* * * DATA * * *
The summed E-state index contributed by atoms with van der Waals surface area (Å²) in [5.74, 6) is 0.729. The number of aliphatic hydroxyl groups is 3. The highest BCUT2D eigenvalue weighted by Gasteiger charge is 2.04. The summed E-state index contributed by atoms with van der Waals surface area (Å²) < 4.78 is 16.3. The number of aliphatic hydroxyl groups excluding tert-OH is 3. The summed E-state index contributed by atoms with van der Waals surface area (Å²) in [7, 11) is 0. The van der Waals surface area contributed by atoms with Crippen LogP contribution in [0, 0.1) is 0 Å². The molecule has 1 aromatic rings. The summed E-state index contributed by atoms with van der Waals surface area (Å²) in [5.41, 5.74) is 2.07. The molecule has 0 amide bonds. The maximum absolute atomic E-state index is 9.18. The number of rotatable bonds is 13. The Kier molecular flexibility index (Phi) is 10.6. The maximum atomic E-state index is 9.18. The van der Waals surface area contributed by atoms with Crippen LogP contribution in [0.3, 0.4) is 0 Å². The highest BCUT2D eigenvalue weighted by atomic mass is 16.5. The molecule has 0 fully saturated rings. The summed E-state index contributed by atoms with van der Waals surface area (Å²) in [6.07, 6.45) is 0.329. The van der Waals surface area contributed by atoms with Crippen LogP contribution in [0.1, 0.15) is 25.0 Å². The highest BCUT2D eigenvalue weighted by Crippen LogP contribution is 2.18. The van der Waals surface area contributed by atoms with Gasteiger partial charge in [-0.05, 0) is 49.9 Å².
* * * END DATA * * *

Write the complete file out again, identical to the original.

The summed E-state index contributed by atoms with van der Waals surface area (Å²) in [5.74, 6) is 0.729. The number of aliphatic hydroxyl groups is 3. The highest BCUT2D eigenvalue weighted by Gasteiger charge is 2.04. The summed E-state index contributed by atoms with van der Waals surface area (Å²) < 4.78 is 16.3. The number of aliphatic hydroxyl groups excluding tert-OH is 3. The summed E-state index contributed by atoms with van der Waals surface area (Å²) in [7, 11) is 0. The van der Waals surface area contributed by atoms with Crippen LogP contribution in [0, 0.1) is 0 Å². The molecule has 1 aromatic rings. The summed E-state index contributed by atoms with van der Waals surface area (Å²) in [5.41, 5.74) is 2.07. The molecule has 0 amide bonds. The maximum absolute atomic E-state index is 9.18. The number of rotatable bonds is 13. The Kier molecular flexibility index (Phi) is 10.6. The maximum atomic E-state index is 9.18. The van der Waals surface area contributed by atoms with Crippen LogP contribution in [0.3, 0.4) is 0 Å². The highest BCUT2D eigenvalue weighted by atomic mass is 16.5. The molecule has 0 fully saturated rings. The summed E-state index contributed by atoms with van der Waals surface area (Å²) in [6.07, 6.45) is 0.329. The van der Waals surface area contributed by atoms with Crippen LogP contribution in [0.1, 0.15) is 25.0 Å². The highest BCUT2D eigenvalue weighted by Crippen LogP contribution is 2.18. The van der Waals surface area contributed by atoms with Gasteiger partial charge in [-0.05, 0) is 49.9 Å².